Supporters of austerity predict that a major reduction in government spending can change future expectations about taxes and government spending, encouraging private consumption and resulting in overall economic expansion. Critics argue that, in periods of recession and high unemployment, austerity policies are counter-productive, because, reduced government spending can increase unemployment, reduced government spending reduces GDP, which means the debt to GDP ratio examined by creditors and rating agencies does not improve and short-term government spending financed by deficits supports economic growth when consumers and businesses are unable to do so.
Austerity measures are typically taken if there is a threat that a government cannot honor its debt liabilities. Such a situation may arise if a government has borrowed in foreign currencies that they have no right to issue or if they have been legally forbidden from issuing their own currency. In such a situation, banks and investors may lose trust in a government's ability and/or willingness to pay its obligations and either refuse to roll over existing debts or demand extremely high-interest rates. One reason austerity is unpopular is that it is often painful to the people and the voters. Social spending programs are often targeted for cuts. Taxes are raised, port and airport fees, train and bus fares are common sources of increased user fees. Retirement ages may be raised and government pensions reduced.
In many cases, austerity measures have been associated with public protest and claims of a significant decline in the standard of living. The argument by contemporary Keynesian economists that budget deficits are appropriate when an economy is in recession bolster this movement. They claim it reduces unemployment and helps spur GDP growth, and that in an economy one person's spending is another person's income. If everyone is trying to reduce their spending, the economy can be trapped in what economists call the paradox of thrift, worsening the recession as GDP falls. If the private sector is unable or unwilling to consume at a level that increases GDP and employment sufficiently, thus the argument often heard that the government should spend more, and not less.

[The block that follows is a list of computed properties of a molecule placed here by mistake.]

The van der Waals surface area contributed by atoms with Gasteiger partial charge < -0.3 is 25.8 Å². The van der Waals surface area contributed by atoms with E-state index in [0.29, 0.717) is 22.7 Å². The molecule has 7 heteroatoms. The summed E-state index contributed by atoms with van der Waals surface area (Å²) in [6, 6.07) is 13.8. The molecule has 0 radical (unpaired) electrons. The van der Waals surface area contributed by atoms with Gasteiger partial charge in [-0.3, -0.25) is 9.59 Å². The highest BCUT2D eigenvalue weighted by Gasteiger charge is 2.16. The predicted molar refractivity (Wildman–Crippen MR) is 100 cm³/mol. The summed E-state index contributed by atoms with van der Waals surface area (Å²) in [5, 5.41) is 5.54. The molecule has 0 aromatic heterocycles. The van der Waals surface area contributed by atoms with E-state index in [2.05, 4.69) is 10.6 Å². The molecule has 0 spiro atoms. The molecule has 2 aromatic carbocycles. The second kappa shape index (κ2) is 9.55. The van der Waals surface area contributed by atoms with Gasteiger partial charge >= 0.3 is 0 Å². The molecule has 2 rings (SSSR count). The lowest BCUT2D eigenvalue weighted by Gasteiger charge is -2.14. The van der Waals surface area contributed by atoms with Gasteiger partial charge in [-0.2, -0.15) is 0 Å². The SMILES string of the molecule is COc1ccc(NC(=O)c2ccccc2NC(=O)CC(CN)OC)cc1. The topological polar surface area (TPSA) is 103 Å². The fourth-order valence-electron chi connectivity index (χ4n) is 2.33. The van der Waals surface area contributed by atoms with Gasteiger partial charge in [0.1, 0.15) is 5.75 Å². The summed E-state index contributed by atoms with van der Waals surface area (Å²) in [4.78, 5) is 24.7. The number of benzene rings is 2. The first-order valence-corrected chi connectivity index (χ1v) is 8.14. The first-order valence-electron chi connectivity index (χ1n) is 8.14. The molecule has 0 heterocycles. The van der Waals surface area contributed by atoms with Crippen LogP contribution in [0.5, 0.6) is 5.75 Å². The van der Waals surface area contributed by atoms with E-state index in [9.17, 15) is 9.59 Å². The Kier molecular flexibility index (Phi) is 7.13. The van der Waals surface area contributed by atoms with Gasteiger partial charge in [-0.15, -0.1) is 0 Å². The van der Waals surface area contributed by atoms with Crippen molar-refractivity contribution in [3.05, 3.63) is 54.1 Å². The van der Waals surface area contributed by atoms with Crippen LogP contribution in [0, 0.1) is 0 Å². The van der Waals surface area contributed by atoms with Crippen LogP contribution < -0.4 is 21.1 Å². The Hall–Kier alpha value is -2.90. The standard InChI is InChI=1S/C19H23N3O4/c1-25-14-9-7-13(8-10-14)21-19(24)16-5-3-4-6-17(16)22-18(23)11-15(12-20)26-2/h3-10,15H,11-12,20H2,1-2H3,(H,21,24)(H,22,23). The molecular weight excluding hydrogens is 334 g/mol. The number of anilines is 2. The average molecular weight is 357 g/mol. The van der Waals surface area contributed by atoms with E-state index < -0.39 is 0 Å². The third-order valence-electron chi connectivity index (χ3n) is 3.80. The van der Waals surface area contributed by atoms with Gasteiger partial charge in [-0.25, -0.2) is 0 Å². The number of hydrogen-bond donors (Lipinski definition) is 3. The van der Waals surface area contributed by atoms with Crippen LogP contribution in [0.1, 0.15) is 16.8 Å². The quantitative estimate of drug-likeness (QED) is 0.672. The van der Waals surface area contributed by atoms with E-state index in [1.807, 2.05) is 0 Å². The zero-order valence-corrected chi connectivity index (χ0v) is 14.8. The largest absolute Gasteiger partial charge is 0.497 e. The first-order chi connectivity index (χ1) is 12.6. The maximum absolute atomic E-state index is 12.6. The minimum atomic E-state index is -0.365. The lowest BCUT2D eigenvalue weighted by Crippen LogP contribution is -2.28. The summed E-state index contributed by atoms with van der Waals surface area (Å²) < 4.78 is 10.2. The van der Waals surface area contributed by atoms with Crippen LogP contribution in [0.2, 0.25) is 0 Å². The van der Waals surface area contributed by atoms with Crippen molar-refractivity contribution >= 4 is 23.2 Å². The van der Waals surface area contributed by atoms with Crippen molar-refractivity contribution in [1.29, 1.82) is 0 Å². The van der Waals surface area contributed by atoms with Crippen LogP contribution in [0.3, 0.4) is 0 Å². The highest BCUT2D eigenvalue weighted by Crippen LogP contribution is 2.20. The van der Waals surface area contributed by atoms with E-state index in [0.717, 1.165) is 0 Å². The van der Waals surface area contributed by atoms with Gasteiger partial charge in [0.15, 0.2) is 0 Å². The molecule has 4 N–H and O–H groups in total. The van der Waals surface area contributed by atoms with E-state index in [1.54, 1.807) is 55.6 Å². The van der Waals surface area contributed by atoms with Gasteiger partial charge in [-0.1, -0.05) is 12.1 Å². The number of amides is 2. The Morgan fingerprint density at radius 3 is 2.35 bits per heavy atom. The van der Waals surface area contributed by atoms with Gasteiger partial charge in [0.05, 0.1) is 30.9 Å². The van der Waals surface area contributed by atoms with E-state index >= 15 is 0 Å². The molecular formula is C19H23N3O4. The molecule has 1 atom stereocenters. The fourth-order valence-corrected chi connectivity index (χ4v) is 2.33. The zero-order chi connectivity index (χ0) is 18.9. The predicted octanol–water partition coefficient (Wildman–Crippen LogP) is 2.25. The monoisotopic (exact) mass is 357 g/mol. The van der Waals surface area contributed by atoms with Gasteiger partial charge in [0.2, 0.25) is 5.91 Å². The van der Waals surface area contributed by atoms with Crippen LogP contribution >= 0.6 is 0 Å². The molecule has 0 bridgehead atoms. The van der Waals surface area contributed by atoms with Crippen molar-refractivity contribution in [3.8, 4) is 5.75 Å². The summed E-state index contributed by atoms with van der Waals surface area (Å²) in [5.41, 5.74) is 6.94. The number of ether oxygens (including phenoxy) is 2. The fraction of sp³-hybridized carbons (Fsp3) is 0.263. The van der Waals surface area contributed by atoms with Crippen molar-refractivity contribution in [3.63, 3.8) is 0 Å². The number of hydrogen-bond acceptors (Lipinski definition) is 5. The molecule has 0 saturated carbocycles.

In fact, many economists argue that austerity measures do not necessarily increase or decrease economic growth. All attempts by central governments to prop up asset prices, bail out insolvent banks, or "stimulate" the economy and deficit spending make stable growth less likely. Often the typical goal of austerity is to reduce the annual budget deficit without sacrificing growth. Over time, this should reduce the overall debt burden, as the economy grows. Blaming austerity for the blow-back from governments living beyond its means is more than unfair, we should at all times conduct business and run our government with responsible reigns on spending. If a government spends and runs its business in an austere way the issue of when to start cutting or tightening should never surface.
Footnote; At some point, the present and the future intersect, it is not just about the deficits of today but the promises you make coming due. These promises and how they affect the financial landscape must be factored in. The bill for overspending does eventually come back to haunt you. A look at the ugly math of today is a real eye opener.